The theater experience is going to have to figure out what its USP is in the digital era. It's no longer enough to provide access to the movie.
Anecdote: my gf and her friends were gonna watch Roma on the couch until they found out it was playing at the nearest theater. They then had to devise a plan to sneak alcohol and candy into the theater, coordinate ticket purchasing using venmo, and actually head out into the rain to get there. There was a lot of buyer's remorse. Good luck, theaters.
I don't see many films in theaters because many films gain nothing by being viewed at the theater. I often see films in like Interstellar, Dunkirk, Blade Runner, etc that are an assault on the senses and have a lot to gain through theater viewing.
The question to me is- will people care? There are plenty of examples of people shirking quality for convenience.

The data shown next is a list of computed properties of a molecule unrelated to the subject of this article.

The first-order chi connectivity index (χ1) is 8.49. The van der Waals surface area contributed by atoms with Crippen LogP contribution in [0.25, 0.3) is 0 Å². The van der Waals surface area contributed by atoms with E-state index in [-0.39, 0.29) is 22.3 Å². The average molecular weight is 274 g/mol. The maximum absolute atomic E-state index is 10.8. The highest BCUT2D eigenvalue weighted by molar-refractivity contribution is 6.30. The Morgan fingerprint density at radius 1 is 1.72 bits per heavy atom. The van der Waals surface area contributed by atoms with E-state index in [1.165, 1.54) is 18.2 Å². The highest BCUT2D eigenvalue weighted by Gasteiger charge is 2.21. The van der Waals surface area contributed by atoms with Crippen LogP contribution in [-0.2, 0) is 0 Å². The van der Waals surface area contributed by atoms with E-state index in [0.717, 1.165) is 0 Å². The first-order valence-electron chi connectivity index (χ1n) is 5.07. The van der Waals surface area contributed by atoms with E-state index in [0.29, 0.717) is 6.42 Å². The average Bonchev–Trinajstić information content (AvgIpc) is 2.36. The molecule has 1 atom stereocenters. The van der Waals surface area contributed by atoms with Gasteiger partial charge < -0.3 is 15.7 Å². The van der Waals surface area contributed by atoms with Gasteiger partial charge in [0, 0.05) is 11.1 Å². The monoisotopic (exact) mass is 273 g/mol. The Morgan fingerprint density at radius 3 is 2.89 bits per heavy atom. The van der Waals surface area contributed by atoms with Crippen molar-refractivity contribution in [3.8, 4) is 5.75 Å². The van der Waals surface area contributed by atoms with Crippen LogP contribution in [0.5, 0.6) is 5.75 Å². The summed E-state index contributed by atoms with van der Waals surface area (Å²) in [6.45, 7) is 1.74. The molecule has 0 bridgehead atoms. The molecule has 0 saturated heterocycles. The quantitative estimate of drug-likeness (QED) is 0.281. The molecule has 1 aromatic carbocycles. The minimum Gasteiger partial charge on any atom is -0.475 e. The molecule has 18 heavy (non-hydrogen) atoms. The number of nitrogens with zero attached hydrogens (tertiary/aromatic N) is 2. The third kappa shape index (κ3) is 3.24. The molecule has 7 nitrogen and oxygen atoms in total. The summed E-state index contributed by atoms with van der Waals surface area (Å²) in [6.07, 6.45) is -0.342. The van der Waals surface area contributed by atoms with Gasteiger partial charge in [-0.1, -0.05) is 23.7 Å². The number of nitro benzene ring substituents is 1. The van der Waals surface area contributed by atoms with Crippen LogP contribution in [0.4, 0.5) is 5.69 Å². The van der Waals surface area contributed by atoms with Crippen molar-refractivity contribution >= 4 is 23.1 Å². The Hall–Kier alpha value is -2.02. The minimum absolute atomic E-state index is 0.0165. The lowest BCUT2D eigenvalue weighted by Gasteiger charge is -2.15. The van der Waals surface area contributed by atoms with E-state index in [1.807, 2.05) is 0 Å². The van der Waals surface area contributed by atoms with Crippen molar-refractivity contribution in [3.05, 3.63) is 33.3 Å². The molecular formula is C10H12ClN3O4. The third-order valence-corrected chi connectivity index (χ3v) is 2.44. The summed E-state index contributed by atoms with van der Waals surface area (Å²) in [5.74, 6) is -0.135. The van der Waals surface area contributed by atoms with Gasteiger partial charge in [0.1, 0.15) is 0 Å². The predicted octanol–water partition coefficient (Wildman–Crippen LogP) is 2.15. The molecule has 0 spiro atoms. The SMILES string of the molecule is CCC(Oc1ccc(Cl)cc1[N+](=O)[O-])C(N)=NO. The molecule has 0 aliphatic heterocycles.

I heard a similar argument about the (live acting) theaters. Those are still around, sure.
I mean most Netflix (and direct-to-video) films are hit and miss, but there's some good ones there.
As for your comment on voting, don't complain about how people up / downvote your stuff (I mean why do you even care?), instead, write a better comment.
Since the Academy Awards are a award by the Academy of Motion Picture Arts and Sciences, which is an association of movie industry to promote themselves. Any organization can award whoever they like.
The question is: Should the public give them that much attention?
Heck, they couldn't even find someone willing to host what used to be a plum gig because the political climate in that tiny crowd is so toxic.